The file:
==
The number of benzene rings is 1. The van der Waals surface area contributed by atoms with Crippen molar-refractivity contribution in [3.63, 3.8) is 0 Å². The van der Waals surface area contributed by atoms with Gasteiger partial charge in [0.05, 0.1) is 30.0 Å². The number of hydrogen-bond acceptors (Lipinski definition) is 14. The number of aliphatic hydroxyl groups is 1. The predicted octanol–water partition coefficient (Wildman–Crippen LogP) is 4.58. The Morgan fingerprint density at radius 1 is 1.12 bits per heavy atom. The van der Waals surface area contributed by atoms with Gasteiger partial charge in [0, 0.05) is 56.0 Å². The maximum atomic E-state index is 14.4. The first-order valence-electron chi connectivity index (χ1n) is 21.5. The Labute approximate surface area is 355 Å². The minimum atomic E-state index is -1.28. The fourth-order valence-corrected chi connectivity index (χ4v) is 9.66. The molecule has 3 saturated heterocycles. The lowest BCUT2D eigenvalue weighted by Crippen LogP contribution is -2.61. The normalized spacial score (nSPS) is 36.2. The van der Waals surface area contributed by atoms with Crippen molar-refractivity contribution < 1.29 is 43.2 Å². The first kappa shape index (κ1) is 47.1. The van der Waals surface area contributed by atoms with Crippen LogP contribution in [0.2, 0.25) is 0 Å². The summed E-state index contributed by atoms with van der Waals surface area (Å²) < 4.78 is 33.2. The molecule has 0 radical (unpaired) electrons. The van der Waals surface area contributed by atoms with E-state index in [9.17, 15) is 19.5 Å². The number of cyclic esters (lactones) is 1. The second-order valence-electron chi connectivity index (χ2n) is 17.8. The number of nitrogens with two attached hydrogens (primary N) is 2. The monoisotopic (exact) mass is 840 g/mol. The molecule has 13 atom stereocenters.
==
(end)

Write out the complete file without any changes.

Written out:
The number of benzene rings is 1. The van der Waals surface area contributed by atoms with Crippen molar-refractivity contribution in [3.63, 3.8) is 0 Å². The van der Waals surface area contributed by atoms with Gasteiger partial charge in [0.05, 0.1) is 30.0 Å². The number of hydrogen-bond acceptors (Lipinski definition) is 14. The number of aliphatic hydroxyl groups is 1. The predicted octanol–water partition coefficient (Wildman–Crippen LogP) is 4.58. The Morgan fingerprint density at radius 1 is 1.12 bits per heavy atom. The van der Waals surface area contributed by atoms with Gasteiger partial charge in [0, 0.05) is 56.0 Å². The maximum atomic E-state index is 14.4. The first-order valence-electron chi connectivity index (χ1n) is 21.5. The Labute approximate surface area is 355 Å². The minimum atomic E-state index is -1.28. The fourth-order valence-corrected chi connectivity index (χ4v) is 9.66. The molecule has 3 saturated heterocycles. The lowest BCUT2D eigenvalue weighted by Crippen LogP contribution is -2.61. The normalized spacial score (nSPS) is 36.2. The van der Waals surface area contributed by atoms with Crippen molar-refractivity contribution < 1.29 is 43.2 Å². The first kappa shape index (κ1) is 47.1. The van der Waals surface area contributed by atoms with Crippen LogP contribution in [0.2, 0.25) is 0 Å². The summed E-state index contributed by atoms with van der Waals surface area (Å²) < 4.78 is 33.2. The molecule has 0 radical (unpaired) electrons. The van der Waals surface area contributed by atoms with E-state index in [9.17, 15) is 19.5 Å². The number of cyclic esters (lactones) is 1. The second-order valence-electron chi connectivity index (χ2n) is 17.8. The number of nitrogens with two attached hydrogens (primary N) is 2. The monoisotopic (exact) mass is 840 g/mol. The molecule has 13 atom stereocenters.